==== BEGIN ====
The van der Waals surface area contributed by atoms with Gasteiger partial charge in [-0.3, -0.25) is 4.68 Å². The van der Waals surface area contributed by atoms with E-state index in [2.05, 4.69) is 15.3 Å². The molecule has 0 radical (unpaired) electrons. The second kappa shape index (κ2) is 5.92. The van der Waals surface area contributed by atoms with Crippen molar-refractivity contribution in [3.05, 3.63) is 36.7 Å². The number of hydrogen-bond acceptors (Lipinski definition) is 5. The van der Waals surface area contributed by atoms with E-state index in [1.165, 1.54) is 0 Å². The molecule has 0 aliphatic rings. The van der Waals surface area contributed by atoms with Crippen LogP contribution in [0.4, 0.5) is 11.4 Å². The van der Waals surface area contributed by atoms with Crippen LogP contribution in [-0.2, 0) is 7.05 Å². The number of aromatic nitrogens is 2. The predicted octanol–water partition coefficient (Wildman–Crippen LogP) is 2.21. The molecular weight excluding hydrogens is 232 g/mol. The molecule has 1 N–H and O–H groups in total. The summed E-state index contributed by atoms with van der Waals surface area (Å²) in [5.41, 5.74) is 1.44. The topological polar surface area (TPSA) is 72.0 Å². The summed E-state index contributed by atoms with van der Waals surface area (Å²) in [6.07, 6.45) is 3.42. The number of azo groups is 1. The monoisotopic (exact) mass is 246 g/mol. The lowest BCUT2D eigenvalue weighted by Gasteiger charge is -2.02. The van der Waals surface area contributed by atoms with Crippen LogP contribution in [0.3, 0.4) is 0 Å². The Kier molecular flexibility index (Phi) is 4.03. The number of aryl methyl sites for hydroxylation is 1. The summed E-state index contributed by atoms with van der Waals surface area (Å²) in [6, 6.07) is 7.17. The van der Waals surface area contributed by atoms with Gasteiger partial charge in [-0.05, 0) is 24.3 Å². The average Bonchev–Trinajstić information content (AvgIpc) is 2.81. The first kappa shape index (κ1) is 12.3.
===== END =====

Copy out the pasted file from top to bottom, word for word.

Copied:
The van der Waals surface area contributed by atoms with Gasteiger partial charge in [-0.3, -0.25) is 4.68 Å². The van der Waals surface area contributed by atoms with E-state index in [2.05, 4.69) is 15.3 Å². The molecule has 0 radical (unpaired) electrons. The second kappa shape index (κ2) is 5.92. The van der Waals surface area contributed by atoms with Crippen molar-refractivity contribution in [3.05, 3.63) is 36.7 Å². The number of hydrogen-bond acceptors (Lipinski definition) is 5. The van der Waals surface area contributed by atoms with E-state index in [1.165, 1.54) is 0 Å². The molecule has 0 aliphatic rings. The van der Waals surface area contributed by atoms with Crippen LogP contribution in [0.4, 0.5) is 11.4 Å². The van der Waals surface area contributed by atoms with Crippen LogP contribution in [-0.2, 0) is 7.05 Å². The number of aromatic nitrogens is 2. The predicted octanol–water partition coefficient (Wildman–Crippen LogP) is 2.21. The molecular weight excluding hydrogens is 232 g/mol. The molecule has 1 N–H and O–H groups in total. The summed E-state index contributed by atoms with van der Waals surface area (Å²) in [5.41, 5.74) is 1.44. The topological polar surface area (TPSA) is 72.0 Å². The summed E-state index contributed by atoms with van der Waals surface area (Å²) in [6.07, 6.45) is 3.42. The number of azo groups is 1. The monoisotopic (exact) mass is 246 g/mol. The lowest BCUT2D eigenvalue weighted by Gasteiger charge is -2.02. The van der Waals surface area contributed by atoms with Crippen LogP contribution in [0.3, 0.4) is 0 Å². The Kier molecular flexibility index (Phi) is 4.03. The number of aryl methyl sites for hydroxylation is 1. The summed E-state index contributed by atoms with van der Waals surface area (Å²) in [6, 6.07) is 7.17. The van der Waals surface area contributed by atoms with Gasteiger partial charge in [-0.05, 0) is 24.3 Å². The average Bonchev–Trinajstić information content (AvgIpc) is 2.81. The first kappa shape index (κ1) is 12.3.